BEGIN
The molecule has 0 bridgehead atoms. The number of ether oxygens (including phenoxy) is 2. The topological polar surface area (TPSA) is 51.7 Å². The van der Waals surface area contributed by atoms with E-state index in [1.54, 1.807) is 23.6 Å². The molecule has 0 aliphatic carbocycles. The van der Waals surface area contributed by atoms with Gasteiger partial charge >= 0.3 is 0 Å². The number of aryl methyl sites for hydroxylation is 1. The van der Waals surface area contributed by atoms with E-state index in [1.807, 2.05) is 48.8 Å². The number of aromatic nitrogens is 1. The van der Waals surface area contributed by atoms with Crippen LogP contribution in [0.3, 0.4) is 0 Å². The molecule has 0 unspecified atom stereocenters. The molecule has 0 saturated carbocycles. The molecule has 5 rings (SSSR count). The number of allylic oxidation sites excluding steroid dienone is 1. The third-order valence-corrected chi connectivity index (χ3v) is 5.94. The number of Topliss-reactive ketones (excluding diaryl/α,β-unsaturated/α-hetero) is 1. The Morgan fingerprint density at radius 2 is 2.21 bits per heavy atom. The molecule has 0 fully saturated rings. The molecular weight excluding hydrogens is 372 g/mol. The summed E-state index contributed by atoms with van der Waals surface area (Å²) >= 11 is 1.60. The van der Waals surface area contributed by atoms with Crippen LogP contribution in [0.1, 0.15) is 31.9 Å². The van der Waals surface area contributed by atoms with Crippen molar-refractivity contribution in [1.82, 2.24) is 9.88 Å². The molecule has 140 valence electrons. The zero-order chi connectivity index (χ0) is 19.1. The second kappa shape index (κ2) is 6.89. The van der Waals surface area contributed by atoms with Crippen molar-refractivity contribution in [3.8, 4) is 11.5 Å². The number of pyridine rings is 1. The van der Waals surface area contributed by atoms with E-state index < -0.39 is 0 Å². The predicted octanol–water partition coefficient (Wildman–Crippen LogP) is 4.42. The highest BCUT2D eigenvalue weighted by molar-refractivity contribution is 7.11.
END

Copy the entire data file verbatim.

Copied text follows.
The molecule has 0 bridgehead atoms. The number of ether oxygens (including phenoxy) is 2. The topological polar surface area (TPSA) is 51.7 Å². The van der Waals surface area contributed by atoms with E-state index in [1.54, 1.807) is 23.6 Å². The molecule has 0 aliphatic carbocycles. The van der Waals surface area contributed by atoms with Gasteiger partial charge >= 0.3 is 0 Å². The number of aryl methyl sites for hydroxylation is 1. The van der Waals surface area contributed by atoms with E-state index in [1.807, 2.05) is 48.8 Å². The number of aromatic nitrogens is 1. The van der Waals surface area contributed by atoms with Crippen LogP contribution in [0.3, 0.4) is 0 Å². The molecule has 0 unspecified atom stereocenters. The molecule has 0 saturated carbocycles. The molecule has 5 rings (SSSR count). The number of allylic oxidation sites excluding steroid dienone is 1. The third-order valence-corrected chi connectivity index (χ3v) is 5.94. The number of Topliss-reactive ketones (excluding diaryl/α,β-unsaturated/α-hetero) is 1. The Morgan fingerprint density at radius 2 is 2.21 bits per heavy atom. The molecule has 0 fully saturated rings. The molecular weight excluding hydrogens is 372 g/mol. The summed E-state index contributed by atoms with van der Waals surface area (Å²) >= 11 is 1.60. The van der Waals surface area contributed by atoms with Crippen LogP contribution in [0.1, 0.15) is 31.9 Å². The van der Waals surface area contributed by atoms with Crippen molar-refractivity contribution in [1.82, 2.24) is 9.88 Å². The molecule has 140 valence electrons. The zero-order chi connectivity index (χ0) is 19.1. The second kappa shape index (κ2) is 6.89. The van der Waals surface area contributed by atoms with Crippen molar-refractivity contribution in [3.8, 4) is 11.5 Å². The number of pyridine rings is 1. The van der Waals surface area contributed by atoms with E-state index < -0.39 is 0 Å². The predicted octanol–water partition coefficient (Wildman–Crippen LogP) is 4.42. The highest BCUT2D eigenvalue weighted by molar-refractivity contribution is 7.11.